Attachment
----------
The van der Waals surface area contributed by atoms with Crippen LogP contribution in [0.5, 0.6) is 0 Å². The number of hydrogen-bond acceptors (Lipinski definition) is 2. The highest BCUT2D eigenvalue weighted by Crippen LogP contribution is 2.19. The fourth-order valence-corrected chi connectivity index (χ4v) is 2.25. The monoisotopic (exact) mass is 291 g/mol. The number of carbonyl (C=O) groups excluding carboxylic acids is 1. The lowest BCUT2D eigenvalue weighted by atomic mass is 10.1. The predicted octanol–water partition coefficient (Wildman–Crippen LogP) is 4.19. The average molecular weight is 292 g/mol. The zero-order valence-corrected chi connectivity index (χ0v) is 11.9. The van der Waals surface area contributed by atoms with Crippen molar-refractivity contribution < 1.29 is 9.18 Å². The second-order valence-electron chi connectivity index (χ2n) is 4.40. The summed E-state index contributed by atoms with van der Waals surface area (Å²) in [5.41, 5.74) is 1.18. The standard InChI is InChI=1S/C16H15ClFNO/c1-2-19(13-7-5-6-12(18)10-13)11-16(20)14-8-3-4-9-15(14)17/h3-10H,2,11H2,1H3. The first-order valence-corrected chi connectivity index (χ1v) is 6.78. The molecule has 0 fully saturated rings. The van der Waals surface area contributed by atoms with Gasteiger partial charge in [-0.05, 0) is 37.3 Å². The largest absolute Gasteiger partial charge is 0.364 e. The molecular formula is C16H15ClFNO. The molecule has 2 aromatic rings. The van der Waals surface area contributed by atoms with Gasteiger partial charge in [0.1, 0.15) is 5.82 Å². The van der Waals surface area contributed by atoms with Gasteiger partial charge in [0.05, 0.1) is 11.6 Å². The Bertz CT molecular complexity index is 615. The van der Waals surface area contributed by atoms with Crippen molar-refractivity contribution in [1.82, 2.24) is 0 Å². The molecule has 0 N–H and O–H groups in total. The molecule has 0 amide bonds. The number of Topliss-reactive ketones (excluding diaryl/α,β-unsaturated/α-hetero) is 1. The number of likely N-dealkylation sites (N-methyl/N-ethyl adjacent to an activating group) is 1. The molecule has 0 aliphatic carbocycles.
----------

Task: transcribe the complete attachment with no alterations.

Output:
The van der Waals surface area contributed by atoms with Crippen LogP contribution in [0.5, 0.6) is 0 Å². The number of hydrogen-bond acceptors (Lipinski definition) is 2. The highest BCUT2D eigenvalue weighted by Crippen LogP contribution is 2.19. The fourth-order valence-corrected chi connectivity index (χ4v) is 2.25. The monoisotopic (exact) mass is 291 g/mol. The number of carbonyl (C=O) groups excluding carboxylic acids is 1. The lowest BCUT2D eigenvalue weighted by atomic mass is 10.1. The predicted octanol–water partition coefficient (Wildman–Crippen LogP) is 4.19. The average molecular weight is 292 g/mol. The zero-order valence-corrected chi connectivity index (χ0v) is 11.9. The van der Waals surface area contributed by atoms with Crippen molar-refractivity contribution < 1.29 is 9.18 Å². The second-order valence-electron chi connectivity index (χ2n) is 4.40. The summed E-state index contributed by atoms with van der Waals surface area (Å²) in [5.41, 5.74) is 1.18. The standard InChI is InChI=1S/C16H15ClFNO/c1-2-19(13-7-5-6-12(18)10-13)11-16(20)14-8-3-4-9-15(14)17/h3-10H,2,11H2,1H3. The first-order valence-corrected chi connectivity index (χ1v) is 6.78. The molecule has 0 fully saturated rings. The van der Waals surface area contributed by atoms with Gasteiger partial charge in [-0.05, 0) is 37.3 Å². The largest absolute Gasteiger partial charge is 0.364 e. The molecular formula is C16H15ClFNO. The molecule has 2 aromatic rings. The van der Waals surface area contributed by atoms with Gasteiger partial charge in [0.1, 0.15) is 5.82 Å². The van der Waals surface area contributed by atoms with Gasteiger partial charge in [0.05, 0.1) is 11.6 Å². The Bertz CT molecular complexity index is 615. The van der Waals surface area contributed by atoms with Crippen molar-refractivity contribution in [1.82, 2.24) is 0 Å². The molecule has 0 N–H and O–H groups in total. The molecule has 0 amide bonds. The number of Topliss-reactive ketones (excluding diaryl/α,β-unsaturated/α-hetero) is 1. The number of likely N-dealkylation sites (N-methyl/N-ethyl adjacent to an activating group) is 1. The molecule has 0 aliphatic carbocycles.